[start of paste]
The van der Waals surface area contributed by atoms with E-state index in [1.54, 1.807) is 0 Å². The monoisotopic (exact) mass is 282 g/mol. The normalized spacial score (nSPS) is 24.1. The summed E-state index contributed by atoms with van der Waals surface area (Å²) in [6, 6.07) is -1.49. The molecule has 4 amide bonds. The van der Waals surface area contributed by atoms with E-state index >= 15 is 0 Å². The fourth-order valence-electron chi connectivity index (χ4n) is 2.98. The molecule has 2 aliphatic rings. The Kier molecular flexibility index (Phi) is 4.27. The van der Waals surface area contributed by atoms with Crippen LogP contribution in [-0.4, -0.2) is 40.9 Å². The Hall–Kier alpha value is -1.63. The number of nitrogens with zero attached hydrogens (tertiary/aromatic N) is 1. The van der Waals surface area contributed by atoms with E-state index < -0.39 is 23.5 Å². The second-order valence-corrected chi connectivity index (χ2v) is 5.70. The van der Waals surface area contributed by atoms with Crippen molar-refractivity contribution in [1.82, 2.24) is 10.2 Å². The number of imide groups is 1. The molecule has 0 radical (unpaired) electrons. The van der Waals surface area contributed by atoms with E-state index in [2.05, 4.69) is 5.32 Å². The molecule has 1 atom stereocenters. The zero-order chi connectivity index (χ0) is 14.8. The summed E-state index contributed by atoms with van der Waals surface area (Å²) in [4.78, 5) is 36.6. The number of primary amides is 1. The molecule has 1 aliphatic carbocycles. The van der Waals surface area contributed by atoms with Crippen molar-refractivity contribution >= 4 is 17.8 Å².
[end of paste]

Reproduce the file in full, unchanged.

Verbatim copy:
The van der Waals surface area contributed by atoms with E-state index in [1.54, 1.807) is 0 Å². The monoisotopic (exact) mass is 282 g/mol. The normalized spacial score (nSPS) is 24.1. The summed E-state index contributed by atoms with van der Waals surface area (Å²) in [6, 6.07) is -1.49. The molecule has 4 amide bonds. The van der Waals surface area contributed by atoms with E-state index >= 15 is 0 Å². The fourth-order valence-electron chi connectivity index (χ4n) is 2.98. The molecule has 2 aliphatic rings. The Kier molecular flexibility index (Phi) is 4.27. The van der Waals surface area contributed by atoms with Crippen LogP contribution in [-0.4, -0.2) is 40.9 Å². The Hall–Kier alpha value is -1.63. The number of nitrogens with zero attached hydrogens (tertiary/aromatic N) is 1. The van der Waals surface area contributed by atoms with E-state index < -0.39 is 23.5 Å². The second-order valence-corrected chi connectivity index (χ2v) is 5.70. The van der Waals surface area contributed by atoms with Crippen molar-refractivity contribution in [1.82, 2.24) is 10.2 Å². The number of imide groups is 1. The molecule has 0 radical (unpaired) electrons. The van der Waals surface area contributed by atoms with E-state index in [2.05, 4.69) is 5.32 Å². The molecule has 1 atom stereocenters. The zero-order chi connectivity index (χ0) is 14.8. The summed E-state index contributed by atoms with van der Waals surface area (Å²) in [4.78, 5) is 36.6. The number of primary amides is 1. The molecule has 1 aliphatic carbocycles. The van der Waals surface area contributed by atoms with Crippen molar-refractivity contribution >= 4 is 17.8 Å².